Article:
Executives in Exile: Venezuela’s Missing Court
Throughout 2016, the United States’ presidential election featured vehement debates regarding the future of America. From immigration policies to abortion laws, no subject was left uncontested. Nevertheless, few topics seemed more heated than one in particular: the future of the U.S. Supreme Court. For America, a Supreme Court vacancy led to one of the most contested elections in American history, as it was clear that the victor would get to name the Court’s replacement, and therefore swing the Court into a more conservative or liberal leaning.
If the United State’s 2016 election proved anything, it was that the Supreme Court holds supreme importance to the nation and its future, and who controls the Court is even more important. Modeled after the American judicial system, Venezuela has seemed to have the same problem: a rancorous debate over which side controls the Court. However, instead of Democrats versus Republicans as the American system established, we see that Venezuela has shifted the parameters quite dramatically to the nation’s Socialist Party versus literally anyone else. Venezuela has faced a crumbling infrastructure and a general degradation of human rights, so it is quite evident that the necessity of their Supreme Court to cooperate is much higher. However, there seems to be one tiny problem to finding this cooperation: Venezuela’s Supreme Court doesn’t reside in Venezuela. It is in exile.
To understand why the Court is in exile, you must go back in time, all the way to the beginning of Hugo Chavez’s presidency in 1999. Since Chavez’s rise and the rise of his party, the United Socialist Party of Venezuela (PSVU), the Venezuelan Supreme Tribunal of Justice has been plagued by what some consider rampant corruption. In fact, the Human Rights Watch has claimed that Venezuela, in 2015, had the most corrupt judicial system in the world. So why is this? To put it simply, the PSVU and Chavez are the main roots of this corruption. For years, the Tribunal of Justice, as well as lower Venezuelan courts, have been stuffed full of pro-PSVU representatives, with anyone who questioned PSVU decrees being threatened with punitive action. Instead of actually ruling on laws and siding with justice, most courts became realms to uphold the United Socialist platform.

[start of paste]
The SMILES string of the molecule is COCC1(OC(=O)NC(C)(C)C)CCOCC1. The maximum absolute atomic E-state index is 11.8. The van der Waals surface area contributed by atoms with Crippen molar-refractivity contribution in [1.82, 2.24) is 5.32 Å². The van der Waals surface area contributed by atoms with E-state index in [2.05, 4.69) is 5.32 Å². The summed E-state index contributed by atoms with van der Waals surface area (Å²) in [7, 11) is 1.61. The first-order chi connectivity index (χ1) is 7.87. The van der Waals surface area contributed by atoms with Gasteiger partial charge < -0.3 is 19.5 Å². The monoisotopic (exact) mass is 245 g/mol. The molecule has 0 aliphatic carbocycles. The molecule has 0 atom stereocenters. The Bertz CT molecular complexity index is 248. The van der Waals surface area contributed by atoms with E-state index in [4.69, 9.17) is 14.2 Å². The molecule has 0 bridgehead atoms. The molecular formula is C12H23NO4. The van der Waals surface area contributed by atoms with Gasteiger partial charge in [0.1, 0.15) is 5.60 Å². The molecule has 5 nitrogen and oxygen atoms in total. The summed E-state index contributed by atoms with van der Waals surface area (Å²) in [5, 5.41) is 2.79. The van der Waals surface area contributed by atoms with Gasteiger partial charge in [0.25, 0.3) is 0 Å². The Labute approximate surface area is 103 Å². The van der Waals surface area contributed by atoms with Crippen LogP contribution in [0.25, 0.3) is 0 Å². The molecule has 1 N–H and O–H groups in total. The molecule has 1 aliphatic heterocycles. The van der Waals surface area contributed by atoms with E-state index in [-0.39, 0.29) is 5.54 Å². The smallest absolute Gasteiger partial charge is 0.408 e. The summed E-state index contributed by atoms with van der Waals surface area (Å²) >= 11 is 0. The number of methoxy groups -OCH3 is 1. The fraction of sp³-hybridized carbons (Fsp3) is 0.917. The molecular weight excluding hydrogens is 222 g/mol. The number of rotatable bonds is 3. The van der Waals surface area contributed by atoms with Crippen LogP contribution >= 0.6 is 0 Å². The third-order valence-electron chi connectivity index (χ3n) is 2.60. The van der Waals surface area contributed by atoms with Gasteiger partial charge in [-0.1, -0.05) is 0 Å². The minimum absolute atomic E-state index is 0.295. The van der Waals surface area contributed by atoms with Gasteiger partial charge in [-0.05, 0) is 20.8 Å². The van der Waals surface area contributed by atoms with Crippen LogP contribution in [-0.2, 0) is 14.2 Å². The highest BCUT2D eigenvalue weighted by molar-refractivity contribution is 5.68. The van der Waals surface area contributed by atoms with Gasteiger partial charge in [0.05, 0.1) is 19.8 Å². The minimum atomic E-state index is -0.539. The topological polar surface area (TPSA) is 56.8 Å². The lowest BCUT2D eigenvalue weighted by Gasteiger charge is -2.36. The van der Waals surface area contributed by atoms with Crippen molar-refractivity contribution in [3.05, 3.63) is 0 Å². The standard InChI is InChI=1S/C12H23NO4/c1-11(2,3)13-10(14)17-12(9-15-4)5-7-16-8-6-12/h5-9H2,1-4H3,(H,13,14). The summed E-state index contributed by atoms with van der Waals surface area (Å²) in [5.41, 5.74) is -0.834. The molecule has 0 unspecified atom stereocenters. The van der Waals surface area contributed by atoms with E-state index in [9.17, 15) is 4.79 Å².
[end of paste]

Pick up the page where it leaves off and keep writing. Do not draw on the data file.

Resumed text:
This indoctrination of the Venezuelan judiciary came to a head earlier this year in March when the Courts declared that they would take control of all legislative functions from the National Assembly. As the National Assembly had recently fallen under opposition control to the PSVU, many Venezuelans decried this move as not only a destruction of the balance of power, but another power move by Chavistas to control every government organization. This ruling led to such protest and national outcry that the Supreme Court was disbanded, with the National Assembly reappointing 33 judges to take the previous judge’s Chavista-biased place. However, as the National Assembly represented one of the final vestiges of PSVU resistance, current Venezuelan president Nicolàs Maduro moved to arrest the newly appointed judges, claiming that they represented a treasonous usurpation of power. It seems evident, however, that this move was most likely one to cut away any body that could not be controlled by Maduro.
“There have been other governments in exile before,” said Rafael Ortega Matos, the court’s second vice president. “But a Supreme Court in exile is unheard of.” The court has been spread about numerous countries, with magistrates having fled to Columbia, Panama, and most recently the United States to flee threats of jail time. The Court, which has regularly met on Skype, has vowed not to give up on the nation they have been forced to flee from, and has pushed for reform from the outside. Most recently, the Court has declared a new National Assembly, elected after the Court’s removal, to be illegitimate on the basis of fraud. Meanwhile, the Court has issued a series of other statements in support of the people of Venezuela, promising to protect their human rights and urging for peaceful protest of the Maduro dictatorship.
The question for the Venezuelan Supreme Tribunal of Justice, however, is how to properly preside over a nation in which they are deemed criminals. With the rare backing of the United States (President Trump in fact commended a swearing in of Venezuelan magistrates in the United States), the Court seems to have the international backing needed to make it legitimate. However, if decisive action is not taken by the Tribunal, their words become what Maduro chalks them up to be: mere ramblings of exiles.
Edited by Benjamin Aloi